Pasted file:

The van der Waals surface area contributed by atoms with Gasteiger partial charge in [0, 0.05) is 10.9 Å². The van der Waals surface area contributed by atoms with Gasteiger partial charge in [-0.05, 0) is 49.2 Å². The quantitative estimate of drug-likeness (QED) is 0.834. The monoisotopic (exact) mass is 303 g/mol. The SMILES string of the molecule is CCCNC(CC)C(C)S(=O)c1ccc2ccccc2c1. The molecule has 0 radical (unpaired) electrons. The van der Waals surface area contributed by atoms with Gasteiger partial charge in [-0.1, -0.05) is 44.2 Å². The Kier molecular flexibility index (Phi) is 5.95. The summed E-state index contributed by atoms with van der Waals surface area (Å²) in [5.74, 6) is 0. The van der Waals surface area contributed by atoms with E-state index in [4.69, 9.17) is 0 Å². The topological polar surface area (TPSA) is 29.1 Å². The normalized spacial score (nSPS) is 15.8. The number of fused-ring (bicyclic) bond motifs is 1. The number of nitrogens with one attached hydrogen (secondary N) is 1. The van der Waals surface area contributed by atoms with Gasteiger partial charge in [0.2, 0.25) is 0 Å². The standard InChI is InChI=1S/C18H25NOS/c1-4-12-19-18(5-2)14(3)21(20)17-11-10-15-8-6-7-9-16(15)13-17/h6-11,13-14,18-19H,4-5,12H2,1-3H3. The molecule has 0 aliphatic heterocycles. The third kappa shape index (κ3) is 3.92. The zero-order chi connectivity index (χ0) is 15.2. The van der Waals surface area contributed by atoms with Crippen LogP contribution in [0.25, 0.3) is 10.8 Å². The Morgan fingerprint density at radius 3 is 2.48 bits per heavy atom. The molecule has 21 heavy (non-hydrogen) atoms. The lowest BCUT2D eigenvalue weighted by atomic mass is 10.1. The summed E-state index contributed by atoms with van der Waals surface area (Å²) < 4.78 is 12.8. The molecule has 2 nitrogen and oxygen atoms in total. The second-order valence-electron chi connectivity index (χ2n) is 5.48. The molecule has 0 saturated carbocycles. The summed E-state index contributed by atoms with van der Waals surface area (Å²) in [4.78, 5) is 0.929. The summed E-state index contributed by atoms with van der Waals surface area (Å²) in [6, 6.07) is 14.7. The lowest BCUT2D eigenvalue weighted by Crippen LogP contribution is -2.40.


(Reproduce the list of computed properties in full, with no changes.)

The van der Waals surface area contributed by atoms with Gasteiger partial charge in [0, 0.05) is 10.9 Å². The van der Waals surface area contributed by atoms with Gasteiger partial charge in [-0.05, 0) is 49.2 Å². The quantitative estimate of drug-likeness (QED) is 0.834. The monoisotopic (exact) mass is 303 g/mol. The SMILES string of the molecule is CCCNC(CC)C(C)S(=O)c1ccc2ccccc2c1. The molecule has 0 radical (unpaired) electrons. The van der Waals surface area contributed by atoms with Gasteiger partial charge in [-0.1, -0.05) is 44.2 Å². The Kier molecular flexibility index (Phi) is 5.95. The summed E-state index contributed by atoms with van der Waals surface area (Å²) in [5.74, 6) is 0. The van der Waals surface area contributed by atoms with E-state index in [4.69, 9.17) is 0 Å². The topological polar surface area (TPSA) is 29.1 Å². The normalized spacial score (nSPS) is 15.8. The number of fused-ring (bicyclic) bond motifs is 1. The number of nitrogens with one attached hydrogen (secondary N) is 1. The van der Waals surface area contributed by atoms with Gasteiger partial charge in [0.2, 0.25) is 0 Å². The standard InChI is InChI=1S/C18H25NOS/c1-4-12-19-18(5-2)14(3)21(20)17-11-10-15-8-6-7-9-16(15)13-17/h6-11,13-14,18-19H,4-5,12H2,1-3H3. The molecule has 0 aliphatic heterocycles. The third kappa shape index (κ3) is 3.92. The zero-order chi connectivity index (χ0) is 15.2. The van der Waals surface area contributed by atoms with Crippen LogP contribution in [0.25, 0.3) is 10.8 Å². The Morgan fingerprint density at radius 3 is 2.48 bits per heavy atom. The molecule has 21 heavy (non-hydrogen) atoms. The lowest BCUT2D eigenvalue weighted by atomic mass is 10.1. The summed E-state index contributed by atoms with van der Waals surface area (Å²) < 4.78 is 12.8. The molecule has 2 nitrogen and oxygen atoms in total. The second-order valence-electron chi connectivity index (χ2n) is 5.48. The molecule has 0 saturated carbocycles. The summed E-state index contributed by atoms with van der Waals surface area (Å²) in [4.78, 5) is 0.929. The summed E-state index contributed by atoms with van der Waals surface area (Å²) in [6, 6.07) is 14.7. The lowest BCUT2D eigenvalue weighted by Crippen LogP contribution is -2.40.